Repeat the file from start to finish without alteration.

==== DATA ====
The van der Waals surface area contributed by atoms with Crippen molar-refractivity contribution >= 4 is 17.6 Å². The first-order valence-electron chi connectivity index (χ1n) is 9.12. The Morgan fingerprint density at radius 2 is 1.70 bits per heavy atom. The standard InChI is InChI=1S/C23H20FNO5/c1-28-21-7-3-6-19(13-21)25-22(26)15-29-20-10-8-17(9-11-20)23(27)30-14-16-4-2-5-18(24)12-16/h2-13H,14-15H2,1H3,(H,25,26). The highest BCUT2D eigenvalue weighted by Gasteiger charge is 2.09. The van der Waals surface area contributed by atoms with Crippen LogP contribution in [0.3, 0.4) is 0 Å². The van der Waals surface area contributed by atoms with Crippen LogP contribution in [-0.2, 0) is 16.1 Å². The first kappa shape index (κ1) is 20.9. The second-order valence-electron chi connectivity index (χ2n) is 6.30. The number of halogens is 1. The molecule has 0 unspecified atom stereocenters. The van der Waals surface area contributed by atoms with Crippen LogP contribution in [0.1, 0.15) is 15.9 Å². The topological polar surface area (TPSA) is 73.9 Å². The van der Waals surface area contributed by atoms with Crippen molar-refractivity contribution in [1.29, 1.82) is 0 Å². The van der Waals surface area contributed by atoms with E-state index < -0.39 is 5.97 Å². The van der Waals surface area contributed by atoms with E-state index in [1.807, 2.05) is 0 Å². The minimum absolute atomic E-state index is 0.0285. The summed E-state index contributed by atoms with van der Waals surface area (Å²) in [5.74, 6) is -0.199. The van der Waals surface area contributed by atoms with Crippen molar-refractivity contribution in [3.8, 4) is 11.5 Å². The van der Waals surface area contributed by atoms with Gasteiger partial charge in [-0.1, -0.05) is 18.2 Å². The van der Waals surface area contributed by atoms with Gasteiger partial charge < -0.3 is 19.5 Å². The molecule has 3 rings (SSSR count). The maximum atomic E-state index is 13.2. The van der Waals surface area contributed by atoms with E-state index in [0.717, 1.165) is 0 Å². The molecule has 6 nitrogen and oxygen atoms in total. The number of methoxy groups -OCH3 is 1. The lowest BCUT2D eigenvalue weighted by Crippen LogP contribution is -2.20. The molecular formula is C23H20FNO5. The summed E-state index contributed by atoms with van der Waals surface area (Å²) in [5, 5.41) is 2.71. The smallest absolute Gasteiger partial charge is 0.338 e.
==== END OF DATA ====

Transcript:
The van der Waals surface area contributed by atoms with Crippen molar-refractivity contribution >= 4 is 17.6 Å². The first-order valence-electron chi connectivity index (χ1n) is 9.12. The Morgan fingerprint density at radius 2 is 1.70 bits per heavy atom. The standard InChI is InChI=1S/C23H20FNO5/c1-28-21-7-3-6-19(13-21)25-22(26)15-29-20-10-8-17(9-11-20)23(27)30-14-16-4-2-5-18(24)12-16/h2-13H,14-15H2,1H3,(H,25,26). The highest BCUT2D eigenvalue weighted by Gasteiger charge is 2.09. The van der Waals surface area contributed by atoms with Crippen LogP contribution in [0.3, 0.4) is 0 Å². The van der Waals surface area contributed by atoms with Crippen LogP contribution in [-0.2, 0) is 16.1 Å². The first kappa shape index (κ1) is 20.9. The second-order valence-electron chi connectivity index (χ2n) is 6.30. The number of halogens is 1. The molecule has 0 unspecified atom stereocenters. The van der Waals surface area contributed by atoms with Crippen LogP contribution in [0.1, 0.15) is 15.9 Å². The topological polar surface area (TPSA) is 73.9 Å². The van der Waals surface area contributed by atoms with Crippen molar-refractivity contribution in [1.29, 1.82) is 0 Å². The van der Waals surface area contributed by atoms with E-state index < -0.39 is 5.97 Å². The van der Waals surface area contributed by atoms with E-state index in [1.807, 2.05) is 0 Å². The minimum absolute atomic E-state index is 0.0285. The summed E-state index contributed by atoms with van der Waals surface area (Å²) in [5.74, 6) is -0.199. The van der Waals surface area contributed by atoms with Crippen molar-refractivity contribution in [3.8, 4) is 11.5 Å². The van der Waals surface area contributed by atoms with Gasteiger partial charge in [-0.1, -0.05) is 18.2 Å². The van der Waals surface area contributed by atoms with Gasteiger partial charge < -0.3 is 19.5 Å². The molecule has 3 rings (SSSR count). The maximum atomic E-state index is 13.2. The van der Waals surface area contributed by atoms with E-state index in [0.717, 1.165) is 0 Å². The molecule has 6 nitrogen and oxygen atoms in total. The number of methoxy groups -OCH3 is 1. The lowest BCUT2D eigenvalue weighted by Crippen LogP contribution is -2.20. The molecular formula is C23H20FNO5. The summed E-state index contributed by atoms with van der Waals surface area (Å²) in [5, 5.41) is 2.71. The smallest absolute Gasteiger partial charge is 0.338 e.